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MAIB: Workboat collision with wind turbine platform

The UK Marine Accident Investigation Branch has published Safety Digest 2/2023, consisting of lessons from recent Marine Accident Reports. IMCA has reviewed the report and passes on to members, as of interest, some of the incidents in the MAIB report. This is one of them.

What happened

A workboat collided with a turbine platform in an offshore wind farm, causing injuries to one of the crew and minor damage to the workboat itself. The incident happened during transfer of two teams to carry out maintenance tasks on two different wind turbines.     The master set minimum power ahead and steamed on a course between the wind turbines, intending to use the time to complete some administrative paperwork. He was working at the aft-facing chart table on the bridge, but had become engrossed in paperwork and lost track of time, when the boat, having gone off-course, collided with one of the towers.

The workboat took the brunt of the impact on its off-centre protected bow section. The crewman was thrown against a shelf and sustained two broken ribs. The master assessed the crewman’s injury and the damage to the workboat and returned to harbour to evacuate the crewman for treatment at the local hospital. There  was little damage to the workboat other than small dents and abrasions.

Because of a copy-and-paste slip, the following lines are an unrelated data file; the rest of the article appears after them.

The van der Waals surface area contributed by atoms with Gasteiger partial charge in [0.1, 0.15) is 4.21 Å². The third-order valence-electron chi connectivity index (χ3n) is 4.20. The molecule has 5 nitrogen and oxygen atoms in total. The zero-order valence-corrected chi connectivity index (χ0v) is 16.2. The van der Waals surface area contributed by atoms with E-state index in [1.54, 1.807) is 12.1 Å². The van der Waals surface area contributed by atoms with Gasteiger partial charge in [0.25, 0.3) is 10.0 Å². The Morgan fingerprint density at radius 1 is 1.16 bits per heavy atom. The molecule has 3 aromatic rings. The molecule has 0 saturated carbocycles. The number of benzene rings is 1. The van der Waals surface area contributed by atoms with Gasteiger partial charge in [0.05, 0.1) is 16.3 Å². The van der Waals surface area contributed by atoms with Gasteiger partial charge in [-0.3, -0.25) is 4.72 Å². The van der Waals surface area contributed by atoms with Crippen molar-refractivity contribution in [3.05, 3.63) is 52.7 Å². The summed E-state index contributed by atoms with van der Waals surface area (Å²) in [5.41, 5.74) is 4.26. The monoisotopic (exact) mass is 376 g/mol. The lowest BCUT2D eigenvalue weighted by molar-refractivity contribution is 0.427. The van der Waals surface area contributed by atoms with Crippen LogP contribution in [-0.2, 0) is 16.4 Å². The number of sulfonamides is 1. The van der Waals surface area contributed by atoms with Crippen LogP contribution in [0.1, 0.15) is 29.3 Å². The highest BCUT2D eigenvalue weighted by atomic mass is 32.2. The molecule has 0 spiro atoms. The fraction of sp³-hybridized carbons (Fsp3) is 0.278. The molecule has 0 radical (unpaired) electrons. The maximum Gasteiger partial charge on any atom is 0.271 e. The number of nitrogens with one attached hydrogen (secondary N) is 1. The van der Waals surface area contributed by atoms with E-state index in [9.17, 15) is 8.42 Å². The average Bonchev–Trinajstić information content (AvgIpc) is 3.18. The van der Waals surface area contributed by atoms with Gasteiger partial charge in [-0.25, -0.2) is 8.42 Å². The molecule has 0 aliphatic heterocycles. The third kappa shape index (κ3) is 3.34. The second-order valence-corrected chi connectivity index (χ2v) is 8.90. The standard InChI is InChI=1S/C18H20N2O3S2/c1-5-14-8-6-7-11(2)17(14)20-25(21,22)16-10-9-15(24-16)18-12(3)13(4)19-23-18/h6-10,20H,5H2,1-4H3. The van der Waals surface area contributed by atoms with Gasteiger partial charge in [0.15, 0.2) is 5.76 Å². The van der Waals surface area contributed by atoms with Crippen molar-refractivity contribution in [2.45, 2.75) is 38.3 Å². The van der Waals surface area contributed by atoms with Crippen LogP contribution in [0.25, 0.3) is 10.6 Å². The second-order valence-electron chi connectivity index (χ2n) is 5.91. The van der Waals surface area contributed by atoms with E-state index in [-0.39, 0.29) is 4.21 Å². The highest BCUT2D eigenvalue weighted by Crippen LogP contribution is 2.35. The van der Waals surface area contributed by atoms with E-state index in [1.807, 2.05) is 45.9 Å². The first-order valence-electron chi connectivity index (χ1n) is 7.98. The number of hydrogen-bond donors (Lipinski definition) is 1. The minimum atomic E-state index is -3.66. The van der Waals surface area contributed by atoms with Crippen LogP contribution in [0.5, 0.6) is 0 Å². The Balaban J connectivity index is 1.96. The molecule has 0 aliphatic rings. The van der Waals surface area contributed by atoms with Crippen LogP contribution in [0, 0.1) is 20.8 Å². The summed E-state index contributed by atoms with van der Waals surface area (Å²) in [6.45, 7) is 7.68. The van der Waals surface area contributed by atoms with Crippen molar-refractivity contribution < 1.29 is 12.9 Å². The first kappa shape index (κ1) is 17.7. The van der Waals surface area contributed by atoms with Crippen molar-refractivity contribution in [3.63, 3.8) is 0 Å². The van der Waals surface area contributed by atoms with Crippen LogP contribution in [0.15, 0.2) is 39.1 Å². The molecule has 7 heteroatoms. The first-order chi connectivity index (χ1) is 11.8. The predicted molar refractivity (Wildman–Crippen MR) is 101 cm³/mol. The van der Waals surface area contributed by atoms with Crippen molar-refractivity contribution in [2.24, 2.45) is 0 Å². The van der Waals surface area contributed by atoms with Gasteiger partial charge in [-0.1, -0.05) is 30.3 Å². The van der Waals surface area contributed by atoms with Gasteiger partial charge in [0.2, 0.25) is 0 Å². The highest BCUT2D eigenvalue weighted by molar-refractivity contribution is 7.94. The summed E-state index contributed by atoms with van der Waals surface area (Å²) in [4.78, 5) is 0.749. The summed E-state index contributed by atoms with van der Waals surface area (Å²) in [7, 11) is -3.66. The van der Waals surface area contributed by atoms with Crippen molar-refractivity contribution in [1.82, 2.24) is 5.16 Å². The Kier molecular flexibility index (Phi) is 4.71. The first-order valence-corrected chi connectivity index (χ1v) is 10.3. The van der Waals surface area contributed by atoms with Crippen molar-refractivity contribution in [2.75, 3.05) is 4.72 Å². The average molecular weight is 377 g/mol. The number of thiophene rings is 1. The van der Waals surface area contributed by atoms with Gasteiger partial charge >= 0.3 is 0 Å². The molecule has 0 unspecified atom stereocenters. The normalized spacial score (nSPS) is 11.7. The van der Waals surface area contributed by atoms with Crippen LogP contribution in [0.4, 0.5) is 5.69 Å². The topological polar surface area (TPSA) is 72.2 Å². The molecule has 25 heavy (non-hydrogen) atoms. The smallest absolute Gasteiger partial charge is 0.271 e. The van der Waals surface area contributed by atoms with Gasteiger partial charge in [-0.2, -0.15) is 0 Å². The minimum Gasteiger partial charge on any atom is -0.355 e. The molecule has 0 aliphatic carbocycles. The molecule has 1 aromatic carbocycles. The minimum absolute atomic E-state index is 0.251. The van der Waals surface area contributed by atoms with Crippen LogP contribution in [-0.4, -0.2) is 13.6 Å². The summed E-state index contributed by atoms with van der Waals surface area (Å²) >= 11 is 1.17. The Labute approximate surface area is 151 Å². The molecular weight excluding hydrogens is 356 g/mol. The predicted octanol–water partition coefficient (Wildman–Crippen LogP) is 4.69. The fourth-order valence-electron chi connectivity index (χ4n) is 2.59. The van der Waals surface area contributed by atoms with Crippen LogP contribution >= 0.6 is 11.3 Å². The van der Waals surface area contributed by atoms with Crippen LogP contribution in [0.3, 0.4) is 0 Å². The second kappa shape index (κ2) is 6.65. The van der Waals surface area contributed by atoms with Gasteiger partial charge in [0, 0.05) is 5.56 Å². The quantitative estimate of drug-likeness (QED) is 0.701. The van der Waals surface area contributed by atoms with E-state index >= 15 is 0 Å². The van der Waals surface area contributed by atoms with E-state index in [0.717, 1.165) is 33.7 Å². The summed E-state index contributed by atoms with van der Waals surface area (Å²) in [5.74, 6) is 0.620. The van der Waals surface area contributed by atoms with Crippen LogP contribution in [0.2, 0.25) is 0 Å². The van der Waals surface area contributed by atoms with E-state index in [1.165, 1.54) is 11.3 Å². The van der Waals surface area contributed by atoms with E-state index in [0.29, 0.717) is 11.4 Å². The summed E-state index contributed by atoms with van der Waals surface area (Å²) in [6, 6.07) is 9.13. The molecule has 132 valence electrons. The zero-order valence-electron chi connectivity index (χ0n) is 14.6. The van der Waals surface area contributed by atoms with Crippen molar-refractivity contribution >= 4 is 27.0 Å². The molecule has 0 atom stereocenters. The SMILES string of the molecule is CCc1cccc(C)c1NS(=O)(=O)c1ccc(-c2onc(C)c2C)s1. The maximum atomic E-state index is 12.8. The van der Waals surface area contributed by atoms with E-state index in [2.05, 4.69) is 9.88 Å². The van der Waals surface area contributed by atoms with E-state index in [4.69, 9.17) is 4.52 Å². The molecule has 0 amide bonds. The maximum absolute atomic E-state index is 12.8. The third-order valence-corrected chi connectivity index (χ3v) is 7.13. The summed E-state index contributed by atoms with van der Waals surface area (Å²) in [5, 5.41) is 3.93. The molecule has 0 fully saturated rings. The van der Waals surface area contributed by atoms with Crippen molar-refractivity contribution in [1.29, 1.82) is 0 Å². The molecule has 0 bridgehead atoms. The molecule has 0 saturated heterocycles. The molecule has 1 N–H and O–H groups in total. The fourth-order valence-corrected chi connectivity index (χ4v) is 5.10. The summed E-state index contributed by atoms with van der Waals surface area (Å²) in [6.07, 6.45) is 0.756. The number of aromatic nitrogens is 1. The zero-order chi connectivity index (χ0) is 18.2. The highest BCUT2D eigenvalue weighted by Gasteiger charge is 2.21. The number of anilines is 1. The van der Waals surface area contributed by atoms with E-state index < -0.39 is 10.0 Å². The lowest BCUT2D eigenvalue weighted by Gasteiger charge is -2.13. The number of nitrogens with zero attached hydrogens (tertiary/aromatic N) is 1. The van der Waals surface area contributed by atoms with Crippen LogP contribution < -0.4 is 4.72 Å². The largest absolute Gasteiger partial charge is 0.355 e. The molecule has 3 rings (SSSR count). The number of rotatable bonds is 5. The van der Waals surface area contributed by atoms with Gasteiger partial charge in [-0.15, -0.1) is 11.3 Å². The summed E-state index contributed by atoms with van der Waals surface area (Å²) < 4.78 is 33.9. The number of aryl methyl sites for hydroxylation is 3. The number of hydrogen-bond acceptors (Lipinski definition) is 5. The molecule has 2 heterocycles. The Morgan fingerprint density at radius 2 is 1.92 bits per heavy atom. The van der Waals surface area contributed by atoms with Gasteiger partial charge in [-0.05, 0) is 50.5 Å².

What went wrong

  • The workboat’s crew of master, mate and crewman were relatively new to the wind farm and still adjusting to local practices and their new contract;
  • The master was not keeping watch; he had become distracted by paperwork and had lost track of time;
  • The workboat was travelling at 5kts and, without the autopilot switched on, started turning slowly to starboard (use of the autopilot while navigating through wind farms was not permitted in the company’s standing orders);
  • The mate was on the aft deck completing some familiarisation training and the crewman was busy elsewhere;
The moment the workboat bow collided with the wind turbine tower platform


  • Crew and vessel safety remains the priority: Where paperwork must be completed, someone else should keep watch or a look out to maintain proper and effective visual navigation;
  • Watch what is going on! Use all available sensors and instruments. The slow turn to starboard may not have been evident from the bridge windows alone. Watchkeepers ought make regular checks of data from an Electronic Chart Display and Information System (ECDIS), rate of turn indicator, and directional gyro, etc. to identify hazards and take preventative action to avoid collisions;
  • Administrative burden: Paperwork sometimes needed to be done, but can a more efficient way of doing it be found?
    • How much it is absolutely vital?
    • Can the process be changed or improved?
    • Can vessel crew provide constructive feedback on the need for change to shore-based management without fear of reprisal?

Members may wish to refer to:

Safety Event

Published: 9 January 2024
Download: IMCA SF 01/24

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